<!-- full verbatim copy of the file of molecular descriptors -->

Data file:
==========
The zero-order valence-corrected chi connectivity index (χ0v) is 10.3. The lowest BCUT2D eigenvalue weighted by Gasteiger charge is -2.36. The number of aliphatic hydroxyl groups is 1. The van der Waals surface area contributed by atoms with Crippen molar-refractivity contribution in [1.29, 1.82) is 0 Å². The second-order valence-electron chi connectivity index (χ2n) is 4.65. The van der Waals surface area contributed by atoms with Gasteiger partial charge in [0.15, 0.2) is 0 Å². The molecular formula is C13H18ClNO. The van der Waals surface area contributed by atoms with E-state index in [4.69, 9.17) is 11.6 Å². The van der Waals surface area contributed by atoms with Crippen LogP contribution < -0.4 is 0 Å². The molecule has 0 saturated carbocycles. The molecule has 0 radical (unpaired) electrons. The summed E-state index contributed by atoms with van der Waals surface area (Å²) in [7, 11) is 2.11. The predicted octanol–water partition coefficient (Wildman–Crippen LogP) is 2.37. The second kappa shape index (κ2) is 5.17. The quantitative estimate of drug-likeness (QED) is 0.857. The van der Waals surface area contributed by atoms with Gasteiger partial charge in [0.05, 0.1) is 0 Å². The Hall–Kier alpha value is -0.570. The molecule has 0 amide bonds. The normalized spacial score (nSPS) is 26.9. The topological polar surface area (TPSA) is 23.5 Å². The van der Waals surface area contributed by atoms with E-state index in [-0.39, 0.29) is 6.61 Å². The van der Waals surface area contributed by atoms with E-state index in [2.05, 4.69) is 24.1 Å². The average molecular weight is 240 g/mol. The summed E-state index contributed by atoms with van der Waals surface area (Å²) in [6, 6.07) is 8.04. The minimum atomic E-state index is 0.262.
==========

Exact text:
The zero-order valence-corrected chi connectivity index (χ0v) is 10.3. The lowest BCUT2D eigenvalue weighted by Gasteiger charge is -2.36. The number of aliphatic hydroxyl groups is 1. The van der Waals surface area contributed by atoms with Crippen molar-refractivity contribution in [1.29, 1.82) is 0 Å². The second-order valence-electron chi connectivity index (χ2n) is 4.65. The van der Waals surface area contributed by atoms with Gasteiger partial charge in [0.15, 0.2) is 0 Å². The molecular formula is C13H18ClNO. The van der Waals surface area contributed by atoms with E-state index in [4.69, 9.17) is 11.6 Å². The van der Waals surface area contributed by atoms with Crippen LogP contribution < -0.4 is 0 Å². The molecule has 0 saturated carbocycles. The molecule has 0 radical (unpaired) electrons. The summed E-state index contributed by atoms with van der Waals surface area (Å²) in [7, 11) is 2.11. The predicted octanol–water partition coefficient (Wildman–Crippen LogP) is 2.37. The second kappa shape index (κ2) is 5.17. The quantitative estimate of drug-likeness (QED) is 0.857. The van der Waals surface area contributed by atoms with Gasteiger partial charge in [0.05, 0.1) is 0 Å². The Hall–Kier alpha value is -0.570. The molecule has 0 amide bonds. The normalized spacial score (nSPS) is 26.9. The topological polar surface area (TPSA) is 23.5 Å². The van der Waals surface area contributed by atoms with E-state index in [-0.39, 0.29) is 6.61 Å². The van der Waals surface area contributed by atoms with E-state index in [2.05, 4.69) is 24.1 Å². The average molecular weight is 240 g/mol. The summed E-state index contributed by atoms with van der Waals surface area (Å²) in [6, 6.07) is 8.04. The minimum atomic E-state index is 0.262.